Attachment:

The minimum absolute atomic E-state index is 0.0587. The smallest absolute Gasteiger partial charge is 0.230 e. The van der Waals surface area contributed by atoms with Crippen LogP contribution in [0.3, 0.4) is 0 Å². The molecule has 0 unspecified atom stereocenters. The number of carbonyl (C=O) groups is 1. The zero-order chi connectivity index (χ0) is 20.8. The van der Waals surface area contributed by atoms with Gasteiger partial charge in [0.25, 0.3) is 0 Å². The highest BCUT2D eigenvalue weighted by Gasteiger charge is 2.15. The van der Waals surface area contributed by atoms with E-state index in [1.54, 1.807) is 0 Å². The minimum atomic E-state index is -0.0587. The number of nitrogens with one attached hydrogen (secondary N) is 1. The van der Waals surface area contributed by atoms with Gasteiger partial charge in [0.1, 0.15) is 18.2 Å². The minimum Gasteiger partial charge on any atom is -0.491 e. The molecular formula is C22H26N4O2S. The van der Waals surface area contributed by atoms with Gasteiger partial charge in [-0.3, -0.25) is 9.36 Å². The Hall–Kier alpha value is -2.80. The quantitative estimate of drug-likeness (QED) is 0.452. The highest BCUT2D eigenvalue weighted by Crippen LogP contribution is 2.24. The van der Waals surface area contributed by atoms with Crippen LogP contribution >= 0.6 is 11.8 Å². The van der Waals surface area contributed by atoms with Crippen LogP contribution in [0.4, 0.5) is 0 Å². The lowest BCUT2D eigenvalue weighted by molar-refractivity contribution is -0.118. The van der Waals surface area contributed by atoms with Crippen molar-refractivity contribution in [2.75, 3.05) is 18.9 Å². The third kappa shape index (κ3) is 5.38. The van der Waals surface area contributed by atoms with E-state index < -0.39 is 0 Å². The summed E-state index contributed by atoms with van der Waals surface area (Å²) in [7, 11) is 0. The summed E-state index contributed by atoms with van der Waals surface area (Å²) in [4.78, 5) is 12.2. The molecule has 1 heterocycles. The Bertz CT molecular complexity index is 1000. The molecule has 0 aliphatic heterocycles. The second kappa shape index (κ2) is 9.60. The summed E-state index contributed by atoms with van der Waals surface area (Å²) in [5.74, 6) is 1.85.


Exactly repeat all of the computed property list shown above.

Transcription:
The minimum absolute atomic E-state index is 0.0587. The smallest absolute Gasteiger partial charge is 0.230 e. The van der Waals surface area contributed by atoms with Crippen LogP contribution in [0.3, 0.4) is 0 Å². The molecule has 0 unspecified atom stereocenters. The number of carbonyl (C=O) groups is 1. The zero-order chi connectivity index (χ0) is 20.8. The van der Waals surface area contributed by atoms with Gasteiger partial charge in [0.25, 0.3) is 0 Å². The highest BCUT2D eigenvalue weighted by Gasteiger charge is 2.15. The van der Waals surface area contributed by atoms with E-state index in [1.54, 1.807) is 0 Å². The minimum atomic E-state index is -0.0587. The number of nitrogens with one attached hydrogen (secondary N) is 1. The van der Waals surface area contributed by atoms with Gasteiger partial charge in [0.1, 0.15) is 18.2 Å². The minimum Gasteiger partial charge on any atom is -0.491 e. The molecular formula is C22H26N4O2S. The van der Waals surface area contributed by atoms with Gasteiger partial charge in [-0.3, -0.25) is 9.36 Å². The Hall–Kier alpha value is -2.80. The quantitative estimate of drug-likeness (QED) is 0.452. The highest BCUT2D eigenvalue weighted by Crippen LogP contribution is 2.24. The van der Waals surface area contributed by atoms with Crippen LogP contribution >= 0.6 is 11.8 Å². The van der Waals surface area contributed by atoms with Crippen LogP contribution in [0.4, 0.5) is 0 Å². The lowest BCUT2D eigenvalue weighted by molar-refractivity contribution is -0.118. The van der Waals surface area contributed by atoms with Crippen molar-refractivity contribution in [2.75, 3.05) is 18.9 Å². The third kappa shape index (κ3) is 5.38. The van der Waals surface area contributed by atoms with E-state index < -0.39 is 0 Å². The summed E-state index contributed by atoms with van der Waals surface area (Å²) in [7, 11) is 0. The summed E-state index contributed by atoms with van der Waals surface area (Å²) in [4.78, 5) is 12.2. The molecule has 1 heterocycles. The Bertz CT molecular complexity index is 1000. The molecule has 0 aliphatic heterocycles. The second kappa shape index (κ2) is 9.60. The summed E-state index contributed by atoms with van der Waals surface area (Å²) in [5.74, 6) is 1.85.